There still are a few broken links (like in the FAQ when asked about how to use with a P2P program and the 'Download now' link on their plugins page for Internet Settings for ALL other IM & File Sharing Apps). I guess I can take that part off my minus side.
     
  12. studtrooper

    studtrooper Registered Member

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    I just checked with Norton and Ad-Aware SE and I'm not seeing anything of the sort. The only way I could see this as not legit (and subsequently very dangerous) is if the installations (I haven't tried the IE plugin) tried to sneak a keylogger in.
     
  13. Devinco

    Devinco Registered Member

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    Did you look at the results from VirusTotal that TNT showed for mysecureisp-1.05.exe?

    If that is from the company itself, I would have serious reservations about anything that the company offers.
    Maybe it is a false positive, but until proved otherwise, it appears very suspicious.
     
  14. studtrooper

    studtrooper Registered Member

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    I scanned that file with Norton and got a adware warning and a link to here:

    http://securityresponse.symantec.com/avcenter/cgi-bin/virauto.cgi?vid=4294906155

    My guess? It is a generic toolbar function that is two years old. MysecureISP used this so they can do what they did with the Firefox extension: make a MySecureISP tab in IE that allows you to connect and disconnect with the proxy server (essentially a tool for people who arn't fluent in cypto). The .exe also probably installed the plink.exe, a reg file with security hashes for the SSH, and a loadserver.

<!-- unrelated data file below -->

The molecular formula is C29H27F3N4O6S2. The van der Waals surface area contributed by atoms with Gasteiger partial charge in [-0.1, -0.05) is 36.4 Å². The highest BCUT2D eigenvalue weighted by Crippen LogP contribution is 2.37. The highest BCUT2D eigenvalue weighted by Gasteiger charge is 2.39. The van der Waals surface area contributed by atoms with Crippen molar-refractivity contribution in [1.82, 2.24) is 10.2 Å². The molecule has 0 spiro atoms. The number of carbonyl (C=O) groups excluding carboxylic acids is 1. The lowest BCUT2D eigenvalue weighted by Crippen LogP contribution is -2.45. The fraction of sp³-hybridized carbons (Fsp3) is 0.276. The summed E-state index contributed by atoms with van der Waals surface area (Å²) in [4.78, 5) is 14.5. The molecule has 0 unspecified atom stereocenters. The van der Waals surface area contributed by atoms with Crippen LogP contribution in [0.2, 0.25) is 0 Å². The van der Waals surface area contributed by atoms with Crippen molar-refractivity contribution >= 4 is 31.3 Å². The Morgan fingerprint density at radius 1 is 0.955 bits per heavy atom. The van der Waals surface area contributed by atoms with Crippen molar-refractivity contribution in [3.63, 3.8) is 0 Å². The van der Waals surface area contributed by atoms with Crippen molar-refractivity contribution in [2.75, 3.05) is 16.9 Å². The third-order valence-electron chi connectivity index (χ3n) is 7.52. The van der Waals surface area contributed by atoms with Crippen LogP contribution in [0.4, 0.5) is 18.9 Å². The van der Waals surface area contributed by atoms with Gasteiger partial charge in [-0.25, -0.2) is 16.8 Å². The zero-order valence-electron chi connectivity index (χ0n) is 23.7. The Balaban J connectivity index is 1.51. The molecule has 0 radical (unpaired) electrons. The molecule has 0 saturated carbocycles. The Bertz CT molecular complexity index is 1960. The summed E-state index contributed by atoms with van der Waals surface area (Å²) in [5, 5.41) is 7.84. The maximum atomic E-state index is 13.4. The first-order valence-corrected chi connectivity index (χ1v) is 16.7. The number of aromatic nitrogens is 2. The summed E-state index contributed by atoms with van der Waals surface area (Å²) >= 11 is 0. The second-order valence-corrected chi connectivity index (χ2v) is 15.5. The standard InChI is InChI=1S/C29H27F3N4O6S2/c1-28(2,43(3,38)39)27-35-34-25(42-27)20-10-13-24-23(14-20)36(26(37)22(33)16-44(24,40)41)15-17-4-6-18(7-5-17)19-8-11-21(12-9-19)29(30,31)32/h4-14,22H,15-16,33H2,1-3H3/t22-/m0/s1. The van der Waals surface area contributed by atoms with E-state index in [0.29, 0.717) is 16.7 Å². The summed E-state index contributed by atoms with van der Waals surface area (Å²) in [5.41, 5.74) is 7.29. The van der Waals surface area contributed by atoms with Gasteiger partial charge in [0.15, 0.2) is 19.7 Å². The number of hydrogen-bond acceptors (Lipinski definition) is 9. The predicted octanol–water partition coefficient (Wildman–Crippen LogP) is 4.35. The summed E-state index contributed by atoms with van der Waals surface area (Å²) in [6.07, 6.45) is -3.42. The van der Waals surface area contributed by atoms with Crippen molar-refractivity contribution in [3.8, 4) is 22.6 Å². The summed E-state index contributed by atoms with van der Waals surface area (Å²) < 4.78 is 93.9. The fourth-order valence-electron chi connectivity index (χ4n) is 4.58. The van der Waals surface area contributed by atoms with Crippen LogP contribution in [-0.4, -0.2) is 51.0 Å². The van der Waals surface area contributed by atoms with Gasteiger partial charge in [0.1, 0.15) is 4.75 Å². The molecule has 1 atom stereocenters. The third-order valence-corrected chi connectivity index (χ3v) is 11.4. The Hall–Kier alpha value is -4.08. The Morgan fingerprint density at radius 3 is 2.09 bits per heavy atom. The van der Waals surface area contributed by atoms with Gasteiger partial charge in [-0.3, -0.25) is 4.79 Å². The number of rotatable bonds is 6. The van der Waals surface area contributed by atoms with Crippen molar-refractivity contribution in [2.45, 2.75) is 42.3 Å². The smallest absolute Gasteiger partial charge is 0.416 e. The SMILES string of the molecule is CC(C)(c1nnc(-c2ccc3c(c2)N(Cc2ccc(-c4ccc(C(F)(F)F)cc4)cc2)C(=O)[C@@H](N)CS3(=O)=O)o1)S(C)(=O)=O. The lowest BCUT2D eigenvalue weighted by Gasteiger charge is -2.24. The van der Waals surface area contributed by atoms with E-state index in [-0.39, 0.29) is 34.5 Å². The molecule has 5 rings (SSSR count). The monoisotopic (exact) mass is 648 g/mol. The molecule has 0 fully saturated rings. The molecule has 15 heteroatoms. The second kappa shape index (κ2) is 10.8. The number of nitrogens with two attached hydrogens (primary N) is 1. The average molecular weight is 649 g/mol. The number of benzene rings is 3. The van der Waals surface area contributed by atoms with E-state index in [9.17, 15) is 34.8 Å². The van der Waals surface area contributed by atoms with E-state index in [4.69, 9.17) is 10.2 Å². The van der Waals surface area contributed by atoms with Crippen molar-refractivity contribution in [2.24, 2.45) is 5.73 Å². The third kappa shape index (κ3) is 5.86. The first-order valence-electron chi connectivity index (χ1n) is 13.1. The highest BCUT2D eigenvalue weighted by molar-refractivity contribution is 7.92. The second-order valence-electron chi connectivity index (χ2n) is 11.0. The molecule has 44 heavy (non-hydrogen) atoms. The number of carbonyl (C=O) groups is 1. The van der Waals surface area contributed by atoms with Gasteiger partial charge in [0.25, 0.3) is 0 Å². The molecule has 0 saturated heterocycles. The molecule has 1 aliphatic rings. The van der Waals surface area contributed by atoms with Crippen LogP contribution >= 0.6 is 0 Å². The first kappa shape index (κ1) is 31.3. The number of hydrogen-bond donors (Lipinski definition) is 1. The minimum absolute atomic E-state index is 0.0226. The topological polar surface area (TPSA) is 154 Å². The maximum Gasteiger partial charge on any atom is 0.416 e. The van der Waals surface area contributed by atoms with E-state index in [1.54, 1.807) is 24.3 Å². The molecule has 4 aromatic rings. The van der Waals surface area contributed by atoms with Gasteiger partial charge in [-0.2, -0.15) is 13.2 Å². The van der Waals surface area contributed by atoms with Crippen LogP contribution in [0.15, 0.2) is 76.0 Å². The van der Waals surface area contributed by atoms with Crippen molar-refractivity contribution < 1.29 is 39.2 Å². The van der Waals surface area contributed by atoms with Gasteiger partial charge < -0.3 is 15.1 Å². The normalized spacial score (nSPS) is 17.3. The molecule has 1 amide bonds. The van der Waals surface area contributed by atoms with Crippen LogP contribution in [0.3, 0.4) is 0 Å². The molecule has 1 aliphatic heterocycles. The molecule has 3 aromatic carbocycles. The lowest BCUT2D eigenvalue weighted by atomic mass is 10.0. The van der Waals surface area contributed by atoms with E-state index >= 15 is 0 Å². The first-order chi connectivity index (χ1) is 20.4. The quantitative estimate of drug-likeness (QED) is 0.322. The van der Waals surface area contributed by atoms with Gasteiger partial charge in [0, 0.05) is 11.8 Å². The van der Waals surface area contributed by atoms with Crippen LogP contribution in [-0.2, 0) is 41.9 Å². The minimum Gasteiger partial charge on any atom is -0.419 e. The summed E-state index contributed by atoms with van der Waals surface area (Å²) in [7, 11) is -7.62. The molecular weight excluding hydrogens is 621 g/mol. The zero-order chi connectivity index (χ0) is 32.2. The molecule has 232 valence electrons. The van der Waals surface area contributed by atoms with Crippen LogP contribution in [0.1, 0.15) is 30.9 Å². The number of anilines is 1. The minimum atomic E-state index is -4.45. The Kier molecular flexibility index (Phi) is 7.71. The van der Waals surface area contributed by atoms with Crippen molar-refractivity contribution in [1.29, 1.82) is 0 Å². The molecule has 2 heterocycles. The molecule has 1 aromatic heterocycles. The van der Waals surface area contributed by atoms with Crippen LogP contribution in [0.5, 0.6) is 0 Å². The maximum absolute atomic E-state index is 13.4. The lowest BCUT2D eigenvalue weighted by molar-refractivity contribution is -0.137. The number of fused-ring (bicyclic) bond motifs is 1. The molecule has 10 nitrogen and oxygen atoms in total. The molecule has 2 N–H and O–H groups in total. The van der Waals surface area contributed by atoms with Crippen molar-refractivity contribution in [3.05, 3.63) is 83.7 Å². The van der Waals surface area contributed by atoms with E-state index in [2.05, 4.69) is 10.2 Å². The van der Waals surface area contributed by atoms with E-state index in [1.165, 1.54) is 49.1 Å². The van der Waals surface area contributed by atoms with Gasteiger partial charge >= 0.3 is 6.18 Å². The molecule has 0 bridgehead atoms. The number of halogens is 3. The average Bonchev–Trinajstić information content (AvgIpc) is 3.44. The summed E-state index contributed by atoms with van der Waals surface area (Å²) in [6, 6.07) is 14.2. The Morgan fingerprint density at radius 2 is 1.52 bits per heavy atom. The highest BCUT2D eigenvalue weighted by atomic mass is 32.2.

I'm not too worried about it, but I will email MySecureISP's tech support and see what they have to say.
     
  15. TNT

    TNT Registered Member

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    Well, I agree. Anyway, yes, I downloaded it from the site. You can test this yourself if you don't trust that image. :D
     
  16. studtrooper

    studtrooper Registered Member

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    Emailed tech support last night and got this:

    Ironically, they did just update their software to 1.10 from 1.05, they just didn't update their link yet (hxxp://www.mysecureisp.com/download/ie/mysecureisp-1.1.exe). I just tested this one and Norton or Ad-Aware didn't have a problem. Looks like I was right :D

    I don't know if it happened to anyone else though, but the program did not update proxy settings in IE for me. I had to add the "localhost" (I suppose 127.0.0.1 would work too) @ port 3128 for it to work.
     
    Last edited by a moderator: Sep 6, 2006
  17. nameless

    nameless Registered Member

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    Well, NOD32 still detects this file as Win32/Adware.Softomate. Half-assed excuses aside, I sure as hell won't be installing it.
     
  18. TNT

    TNT Registered Member

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    So does KAV. Also BOClean detects it as malware, and detection was just added today for this new file (I checked it) with name "MYSECUREISP2"...
    Definitely not.
     
  19. nameless

    nameless Registered Member

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    Something else that occurs to me is... How can they possibly offer this service for $2/month or $10/year? Bandwidth and other overhead being what it is, I don't see how such pricing is viable.